sound until a key is pressed. The Alarm Output cannot be configured for reverse acting, it is
always direct acting.
Relay outputs: Relays are SPDT, they have terminals for both normally open (NO) and
normally closed (NC) contacts. The NO contact is between terminals B and C and the NC
contacts are between terminals A and B.
Logic outputs: Logic outputs use terminals A and B, with B as the reference ground. Logic
outputs are not isolated from the controller supply. Caution must be taken when using logic
outputs since several devices may be sharing the same reference ground when they are
connected.
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4.
Serial Communications
Modbus protocol is used to communicate between the CX224 and other device (PC or PLC).
Two physical interface options are available for serial communications. They are RS232 and
RS485. The CX224 is always a slave device.
RS485
RS485 allows for multiple devices to be connected to one network. Up to 128 CX224 can be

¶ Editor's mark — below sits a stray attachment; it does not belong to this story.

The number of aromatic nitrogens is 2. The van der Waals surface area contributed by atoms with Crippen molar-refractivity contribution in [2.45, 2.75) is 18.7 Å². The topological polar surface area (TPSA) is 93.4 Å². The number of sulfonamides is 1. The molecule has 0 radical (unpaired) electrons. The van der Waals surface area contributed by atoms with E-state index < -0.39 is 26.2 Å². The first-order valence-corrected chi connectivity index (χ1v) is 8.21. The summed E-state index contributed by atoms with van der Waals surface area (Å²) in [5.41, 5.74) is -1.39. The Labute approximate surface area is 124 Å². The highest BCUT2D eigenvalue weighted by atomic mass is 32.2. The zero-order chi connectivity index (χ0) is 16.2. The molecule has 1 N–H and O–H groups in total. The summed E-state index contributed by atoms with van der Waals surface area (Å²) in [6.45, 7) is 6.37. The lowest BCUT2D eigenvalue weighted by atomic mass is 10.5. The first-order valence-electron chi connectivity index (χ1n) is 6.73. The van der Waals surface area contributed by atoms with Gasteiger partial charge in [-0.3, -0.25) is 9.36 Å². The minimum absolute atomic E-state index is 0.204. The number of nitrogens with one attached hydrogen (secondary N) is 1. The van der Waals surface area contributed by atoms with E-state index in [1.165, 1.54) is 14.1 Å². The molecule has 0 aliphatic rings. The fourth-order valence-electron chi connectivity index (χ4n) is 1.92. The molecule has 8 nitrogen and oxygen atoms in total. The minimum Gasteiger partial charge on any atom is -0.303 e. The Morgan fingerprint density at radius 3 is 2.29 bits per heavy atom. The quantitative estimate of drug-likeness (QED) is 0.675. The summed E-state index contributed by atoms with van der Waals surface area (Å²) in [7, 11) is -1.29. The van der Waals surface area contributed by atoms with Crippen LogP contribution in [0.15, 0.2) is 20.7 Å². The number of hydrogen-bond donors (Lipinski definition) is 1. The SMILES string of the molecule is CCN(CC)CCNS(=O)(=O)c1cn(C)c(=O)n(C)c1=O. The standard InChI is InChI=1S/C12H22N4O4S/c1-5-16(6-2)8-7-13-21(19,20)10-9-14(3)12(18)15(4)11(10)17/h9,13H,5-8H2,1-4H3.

connected to a network. The RS485 standard allows up to 32 nodes to be connected on a
half-duplex network. However, each CX224 accounts for only ¼ of a node, so 128 CX224 can
be connected to the network when RS485 is used as the medium.
The connections on the CX224 are labeled as A, B, and S. The two signal wires are A and B.
The A terminal should be connected to the A terminal on the RS232 to RS485 converter. The
B terminal should be connected to the B terminal on the RS232 to RS485 converter. The S
terminal should be connected to the shield. The shield wire should be connected to ground
in one location only, to avoid ground loops, which can cause erratic communications. Refer
to Figure 11 for a wiring diagram.
RS232
Terminal A is the Transmit Data (TD) connection, terminal B is the Receive Data (RD)